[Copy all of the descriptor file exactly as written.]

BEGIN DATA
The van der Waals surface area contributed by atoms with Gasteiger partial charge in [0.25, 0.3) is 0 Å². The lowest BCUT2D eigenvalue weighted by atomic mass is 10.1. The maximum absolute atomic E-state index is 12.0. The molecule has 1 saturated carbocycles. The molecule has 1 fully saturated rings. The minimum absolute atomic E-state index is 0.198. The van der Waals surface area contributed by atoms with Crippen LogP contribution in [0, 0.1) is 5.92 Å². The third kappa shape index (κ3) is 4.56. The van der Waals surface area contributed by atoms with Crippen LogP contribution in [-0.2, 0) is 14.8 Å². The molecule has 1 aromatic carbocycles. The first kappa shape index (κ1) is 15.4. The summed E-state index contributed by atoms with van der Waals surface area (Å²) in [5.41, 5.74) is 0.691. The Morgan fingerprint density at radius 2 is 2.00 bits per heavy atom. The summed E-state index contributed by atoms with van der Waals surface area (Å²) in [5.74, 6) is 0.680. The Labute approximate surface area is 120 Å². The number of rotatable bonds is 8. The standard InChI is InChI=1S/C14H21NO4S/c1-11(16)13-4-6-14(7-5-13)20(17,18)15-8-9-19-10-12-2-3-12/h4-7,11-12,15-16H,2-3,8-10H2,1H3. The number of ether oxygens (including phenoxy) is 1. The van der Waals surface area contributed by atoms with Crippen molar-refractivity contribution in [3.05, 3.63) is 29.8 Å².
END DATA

The van der Waals surface area contributed by atoms with Gasteiger partial charge in [0.25, 0.3) is 0 Å². The lowest BCUT2D eigenvalue weighted by atomic mass is 10.1. The maximum absolute atomic E-state index is 12.0. The molecule has 1 saturated carbocycles. The molecule has 1 fully saturated rings. The minimum absolute atomic E-state index is 0.198. The van der Waals surface area contributed by atoms with Crippen LogP contribution in [0, 0.1) is 5.92 Å². The third kappa shape index (κ3) is 4.56. The van der Waals surface area contributed by atoms with Crippen LogP contribution in [-0.2, 0) is 14.8 Å². The molecule has 1 aromatic carbocycles. The first kappa shape index (κ1) is 15.4. The summed E-state index contributed by atoms with van der Waals surface area (Å²) in [5.41, 5.74) is 0.691. The Morgan fingerprint density at radius 2 is 2.00 bits per heavy atom. The summed E-state index contributed by atoms with van der Waals surface area (Å²) in [5.74, 6) is 0.680. The Labute approximate surface area is 120 Å². The number of rotatable bonds is 8. The standard InChI is InChI=1S/C14H21NO4S/c1-11(16)13-4-6-14(7-5-13)20(17,18)15-8-9-19-10-12-2-3-12/h4-7,11-12,15-16H,2-3,8-10H2,1H3. The number of ether oxygens (including phenoxy) is 1. The van der Waals surface area contributed by atoms with Crippen molar-refractivity contribution in [3.05, 3.63) is 29.8 Å².